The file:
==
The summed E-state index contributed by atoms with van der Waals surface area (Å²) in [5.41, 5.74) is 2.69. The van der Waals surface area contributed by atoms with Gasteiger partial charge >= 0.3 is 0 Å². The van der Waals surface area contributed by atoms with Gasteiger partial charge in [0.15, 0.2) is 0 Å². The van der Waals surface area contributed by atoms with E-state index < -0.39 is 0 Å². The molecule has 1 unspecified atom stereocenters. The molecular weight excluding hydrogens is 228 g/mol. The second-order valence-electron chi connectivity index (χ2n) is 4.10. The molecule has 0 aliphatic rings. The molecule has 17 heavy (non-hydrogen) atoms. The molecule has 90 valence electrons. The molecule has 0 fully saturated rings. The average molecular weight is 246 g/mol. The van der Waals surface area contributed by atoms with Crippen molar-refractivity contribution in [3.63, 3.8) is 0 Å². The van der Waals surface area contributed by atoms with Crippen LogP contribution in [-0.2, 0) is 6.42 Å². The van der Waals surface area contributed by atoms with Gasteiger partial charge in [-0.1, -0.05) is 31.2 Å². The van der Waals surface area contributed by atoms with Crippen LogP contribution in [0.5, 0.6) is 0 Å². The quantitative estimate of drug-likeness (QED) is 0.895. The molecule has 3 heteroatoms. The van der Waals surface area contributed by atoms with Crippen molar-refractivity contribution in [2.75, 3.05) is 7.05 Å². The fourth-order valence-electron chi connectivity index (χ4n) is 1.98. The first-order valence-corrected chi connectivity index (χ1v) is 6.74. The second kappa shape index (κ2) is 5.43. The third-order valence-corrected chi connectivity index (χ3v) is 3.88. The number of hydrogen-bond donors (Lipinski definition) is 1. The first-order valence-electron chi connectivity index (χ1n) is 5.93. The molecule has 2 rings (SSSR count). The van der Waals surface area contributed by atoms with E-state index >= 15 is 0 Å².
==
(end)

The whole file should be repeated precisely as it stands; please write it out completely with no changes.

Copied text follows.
The summed E-state index contributed by atoms with van der Waals surface area (Å²) in [5.41, 5.74) is 2.69. The van der Waals surface area contributed by atoms with Gasteiger partial charge >= 0.3 is 0 Å². The van der Waals surface area contributed by atoms with Gasteiger partial charge in [0.15, 0.2) is 0 Å². The van der Waals surface area contributed by atoms with E-state index < -0.39 is 0 Å². The molecule has 1 unspecified atom stereocenters. The molecular weight excluding hydrogens is 228 g/mol. The second-order valence-electron chi connectivity index (χ2n) is 4.10. The molecule has 0 aliphatic rings. The molecule has 17 heavy (non-hydrogen) atoms. The molecule has 90 valence electrons. The molecule has 0 fully saturated rings. The average molecular weight is 246 g/mol. The van der Waals surface area contributed by atoms with Crippen molar-refractivity contribution in [3.63, 3.8) is 0 Å². The van der Waals surface area contributed by atoms with Crippen LogP contribution in [-0.2, 0) is 6.42 Å². The van der Waals surface area contributed by atoms with Gasteiger partial charge in [-0.1, -0.05) is 31.2 Å². The van der Waals surface area contributed by atoms with Crippen LogP contribution in [0.5, 0.6) is 0 Å². The quantitative estimate of drug-likeness (QED) is 0.895. The molecule has 3 heteroatoms. The van der Waals surface area contributed by atoms with Crippen molar-refractivity contribution in [2.75, 3.05) is 7.05 Å². The fourth-order valence-electron chi connectivity index (χ4n) is 1.98. The first-order valence-corrected chi connectivity index (χ1v) is 6.74. The second kappa shape index (κ2) is 5.43. The third-order valence-corrected chi connectivity index (χ3v) is 3.88. The number of hydrogen-bond donors (Lipinski definition) is 1. The first-order valence-electron chi connectivity index (χ1n) is 5.93. The molecule has 2 rings (SSSR count). The van der Waals surface area contributed by atoms with E-state index >= 15 is 0 Å².